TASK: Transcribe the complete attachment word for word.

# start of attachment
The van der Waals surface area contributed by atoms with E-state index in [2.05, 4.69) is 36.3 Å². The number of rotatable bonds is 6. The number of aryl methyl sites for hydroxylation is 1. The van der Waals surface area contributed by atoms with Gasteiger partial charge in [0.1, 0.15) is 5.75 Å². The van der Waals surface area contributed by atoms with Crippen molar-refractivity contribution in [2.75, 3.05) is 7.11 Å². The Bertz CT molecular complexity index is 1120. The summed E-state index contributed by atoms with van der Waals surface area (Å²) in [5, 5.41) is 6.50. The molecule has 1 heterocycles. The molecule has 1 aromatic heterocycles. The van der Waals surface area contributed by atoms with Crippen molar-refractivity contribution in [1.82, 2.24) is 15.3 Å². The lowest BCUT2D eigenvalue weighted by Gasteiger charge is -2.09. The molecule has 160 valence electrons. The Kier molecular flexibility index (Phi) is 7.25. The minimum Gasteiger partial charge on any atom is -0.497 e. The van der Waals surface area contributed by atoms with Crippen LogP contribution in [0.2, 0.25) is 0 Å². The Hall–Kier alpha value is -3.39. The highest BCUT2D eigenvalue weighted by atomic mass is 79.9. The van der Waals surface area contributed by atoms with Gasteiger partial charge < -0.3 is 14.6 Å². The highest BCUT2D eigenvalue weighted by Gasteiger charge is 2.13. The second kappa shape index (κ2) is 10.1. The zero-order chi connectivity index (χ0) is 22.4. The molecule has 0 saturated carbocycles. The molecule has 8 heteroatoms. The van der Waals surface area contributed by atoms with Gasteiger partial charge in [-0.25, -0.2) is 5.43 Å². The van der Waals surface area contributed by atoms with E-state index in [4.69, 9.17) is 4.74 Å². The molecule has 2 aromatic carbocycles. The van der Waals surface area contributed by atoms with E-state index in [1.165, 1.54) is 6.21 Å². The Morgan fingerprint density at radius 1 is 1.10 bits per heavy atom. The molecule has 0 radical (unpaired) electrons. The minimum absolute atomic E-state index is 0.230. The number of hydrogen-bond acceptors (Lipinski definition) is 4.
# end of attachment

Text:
The van der Waals surface area contributed by atoms with E-state index in [2.05, 4.69) is 36.3 Å². The number of rotatable bonds is 6. The number of aryl methyl sites for hydroxylation is 1. The van der Waals surface area contributed by atoms with Gasteiger partial charge in [0.1, 0.15) is 5.75 Å². The van der Waals surface area contributed by atoms with Crippen molar-refractivity contribution in [2.75, 3.05) is 7.11 Å². The Bertz CT molecular complexity index is 1120. The summed E-state index contributed by atoms with van der Waals surface area (Å²) in [5, 5.41) is 6.50. The molecule has 1 heterocycles. The molecule has 1 aromatic heterocycles. The van der Waals surface area contributed by atoms with Crippen molar-refractivity contribution in [1.82, 2.24) is 15.3 Å². The lowest BCUT2D eigenvalue weighted by Gasteiger charge is -2.09. The molecule has 160 valence electrons. The Kier molecular flexibility index (Phi) is 7.25. The minimum Gasteiger partial charge on any atom is -0.497 e. The van der Waals surface area contributed by atoms with Crippen LogP contribution in [0.2, 0.25) is 0 Å². The Hall–Kier alpha value is -3.39. The highest BCUT2D eigenvalue weighted by atomic mass is 79.9. The van der Waals surface area contributed by atoms with Gasteiger partial charge < -0.3 is 14.6 Å². The highest BCUT2D eigenvalue weighted by Gasteiger charge is 2.13. The second kappa shape index (κ2) is 10.1. The zero-order chi connectivity index (χ0) is 22.4. The molecule has 0 saturated carbocycles. The molecule has 8 heteroatoms. The van der Waals surface area contributed by atoms with Gasteiger partial charge in [-0.25, -0.2) is 5.43 Å². The van der Waals surface area contributed by atoms with E-state index in [4.69, 9.17) is 4.74 Å². The molecule has 2 aromatic carbocycles. The van der Waals surface area contributed by atoms with E-state index in [1.165, 1.54) is 6.21 Å². The Morgan fingerprint density at radius 1 is 1.10 bits per heavy atom. The molecule has 0 radical (unpaired) electrons. The minimum absolute atomic E-state index is 0.230. The number of hydrogen-bond acceptors (Lipinski definition) is 4.